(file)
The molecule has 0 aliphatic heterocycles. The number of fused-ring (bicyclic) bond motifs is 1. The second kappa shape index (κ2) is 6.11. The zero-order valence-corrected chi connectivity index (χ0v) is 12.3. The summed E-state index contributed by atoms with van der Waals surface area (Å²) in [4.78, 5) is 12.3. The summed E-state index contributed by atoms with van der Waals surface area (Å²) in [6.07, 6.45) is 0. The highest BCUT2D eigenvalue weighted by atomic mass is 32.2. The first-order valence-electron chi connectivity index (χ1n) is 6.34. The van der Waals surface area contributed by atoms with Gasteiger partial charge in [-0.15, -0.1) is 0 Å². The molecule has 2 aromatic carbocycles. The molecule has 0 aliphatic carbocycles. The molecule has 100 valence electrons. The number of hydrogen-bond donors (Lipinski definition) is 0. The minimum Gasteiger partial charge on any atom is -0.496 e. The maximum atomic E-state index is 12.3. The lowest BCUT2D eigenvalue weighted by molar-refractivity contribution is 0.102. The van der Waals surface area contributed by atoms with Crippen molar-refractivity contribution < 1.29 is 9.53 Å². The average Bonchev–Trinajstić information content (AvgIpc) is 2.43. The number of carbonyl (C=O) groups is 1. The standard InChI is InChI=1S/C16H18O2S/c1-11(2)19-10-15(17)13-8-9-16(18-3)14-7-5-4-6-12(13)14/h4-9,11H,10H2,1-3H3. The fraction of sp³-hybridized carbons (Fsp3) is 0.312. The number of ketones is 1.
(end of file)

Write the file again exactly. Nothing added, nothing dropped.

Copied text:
The molecule has 0 aliphatic heterocycles. The number of fused-ring (bicyclic) bond motifs is 1. The second kappa shape index (κ2) is 6.11. The zero-order valence-corrected chi connectivity index (χ0v) is 12.3. The summed E-state index contributed by atoms with van der Waals surface area (Å²) in [4.78, 5) is 12.3. The summed E-state index contributed by atoms with van der Waals surface area (Å²) in [6.07, 6.45) is 0. The highest BCUT2D eigenvalue weighted by atomic mass is 32.2. The first-order valence-electron chi connectivity index (χ1n) is 6.34. The van der Waals surface area contributed by atoms with Gasteiger partial charge in [-0.15, -0.1) is 0 Å². The molecule has 2 aromatic carbocycles. The molecule has 0 aliphatic carbocycles. The molecule has 100 valence electrons. The number of hydrogen-bond donors (Lipinski definition) is 0. The minimum Gasteiger partial charge on any atom is -0.496 e. The maximum atomic E-state index is 12.3. The lowest BCUT2D eigenvalue weighted by molar-refractivity contribution is 0.102. The van der Waals surface area contributed by atoms with Crippen molar-refractivity contribution < 1.29 is 9.53 Å². The average Bonchev–Trinajstić information content (AvgIpc) is 2.43. The number of carbonyl (C=O) groups is 1. The standard InChI is InChI=1S/C16H18O2S/c1-11(2)19-10-15(17)13-8-9-16(18-3)14-7-5-4-6-12(13)14/h4-9,11H,10H2,1-3H3. The fraction of sp³-hybridized carbons (Fsp3) is 0.312. The number of ketones is 1.